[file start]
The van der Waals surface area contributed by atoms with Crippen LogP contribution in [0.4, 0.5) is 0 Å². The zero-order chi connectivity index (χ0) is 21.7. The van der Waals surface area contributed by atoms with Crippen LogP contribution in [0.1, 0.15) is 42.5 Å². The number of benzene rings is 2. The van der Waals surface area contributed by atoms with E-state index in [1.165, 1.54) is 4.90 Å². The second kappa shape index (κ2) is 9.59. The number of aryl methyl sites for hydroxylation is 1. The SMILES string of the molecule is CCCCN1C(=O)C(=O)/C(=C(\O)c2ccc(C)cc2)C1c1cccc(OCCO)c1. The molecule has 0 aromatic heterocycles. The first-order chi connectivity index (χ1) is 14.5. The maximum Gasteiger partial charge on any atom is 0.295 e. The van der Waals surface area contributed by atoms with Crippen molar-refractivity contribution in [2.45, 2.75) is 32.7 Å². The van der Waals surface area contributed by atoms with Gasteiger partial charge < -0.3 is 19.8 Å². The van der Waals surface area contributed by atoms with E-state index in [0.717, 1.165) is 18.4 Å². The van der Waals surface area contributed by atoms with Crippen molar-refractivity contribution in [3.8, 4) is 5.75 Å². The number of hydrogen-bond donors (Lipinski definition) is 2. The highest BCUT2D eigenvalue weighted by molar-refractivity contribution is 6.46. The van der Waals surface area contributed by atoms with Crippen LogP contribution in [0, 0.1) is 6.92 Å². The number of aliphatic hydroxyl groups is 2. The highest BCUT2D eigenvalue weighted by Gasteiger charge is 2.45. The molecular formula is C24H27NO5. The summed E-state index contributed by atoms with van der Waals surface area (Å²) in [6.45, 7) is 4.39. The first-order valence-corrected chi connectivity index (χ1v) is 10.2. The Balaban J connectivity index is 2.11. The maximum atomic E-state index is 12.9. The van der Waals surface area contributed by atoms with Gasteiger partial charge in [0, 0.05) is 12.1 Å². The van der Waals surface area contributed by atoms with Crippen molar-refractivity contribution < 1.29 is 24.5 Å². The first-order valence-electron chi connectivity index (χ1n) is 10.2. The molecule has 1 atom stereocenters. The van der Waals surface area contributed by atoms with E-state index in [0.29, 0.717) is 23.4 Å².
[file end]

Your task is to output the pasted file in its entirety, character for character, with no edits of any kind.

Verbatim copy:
The van der Waals surface area contributed by atoms with Crippen LogP contribution in [0.4, 0.5) is 0 Å². The zero-order chi connectivity index (χ0) is 21.7. The van der Waals surface area contributed by atoms with Crippen LogP contribution in [0.1, 0.15) is 42.5 Å². The number of benzene rings is 2. The van der Waals surface area contributed by atoms with E-state index in [1.165, 1.54) is 4.90 Å². The second kappa shape index (κ2) is 9.59. The number of aryl methyl sites for hydroxylation is 1. The SMILES string of the molecule is CCCCN1C(=O)C(=O)/C(=C(\O)c2ccc(C)cc2)C1c1cccc(OCCO)c1. The molecule has 0 aromatic heterocycles. The first-order chi connectivity index (χ1) is 14.5. The maximum Gasteiger partial charge on any atom is 0.295 e. The van der Waals surface area contributed by atoms with Crippen molar-refractivity contribution in [2.45, 2.75) is 32.7 Å². The van der Waals surface area contributed by atoms with Gasteiger partial charge < -0.3 is 19.8 Å². The van der Waals surface area contributed by atoms with E-state index in [0.717, 1.165) is 18.4 Å². The van der Waals surface area contributed by atoms with Crippen molar-refractivity contribution in [3.8, 4) is 5.75 Å². The number of hydrogen-bond donors (Lipinski definition) is 2. The highest BCUT2D eigenvalue weighted by molar-refractivity contribution is 6.46. The van der Waals surface area contributed by atoms with Crippen LogP contribution in [0, 0.1) is 6.92 Å². The number of aliphatic hydroxyl groups is 2. The highest BCUT2D eigenvalue weighted by Gasteiger charge is 2.45. The molecular formula is C24H27NO5. The summed E-state index contributed by atoms with van der Waals surface area (Å²) in [6.45, 7) is 4.39. The first-order valence-corrected chi connectivity index (χ1v) is 10.2. The Balaban J connectivity index is 2.11. The maximum atomic E-state index is 12.9. The van der Waals surface area contributed by atoms with Gasteiger partial charge in [0, 0.05) is 12.1 Å². The van der Waals surface area contributed by atoms with Crippen molar-refractivity contribution < 1.29 is 24.5 Å². The first-order valence-electron chi connectivity index (χ1n) is 10.2. The molecule has 1 atom stereocenters. The van der Waals surface area contributed by atoms with E-state index in [0.29, 0.717) is 23.4 Å².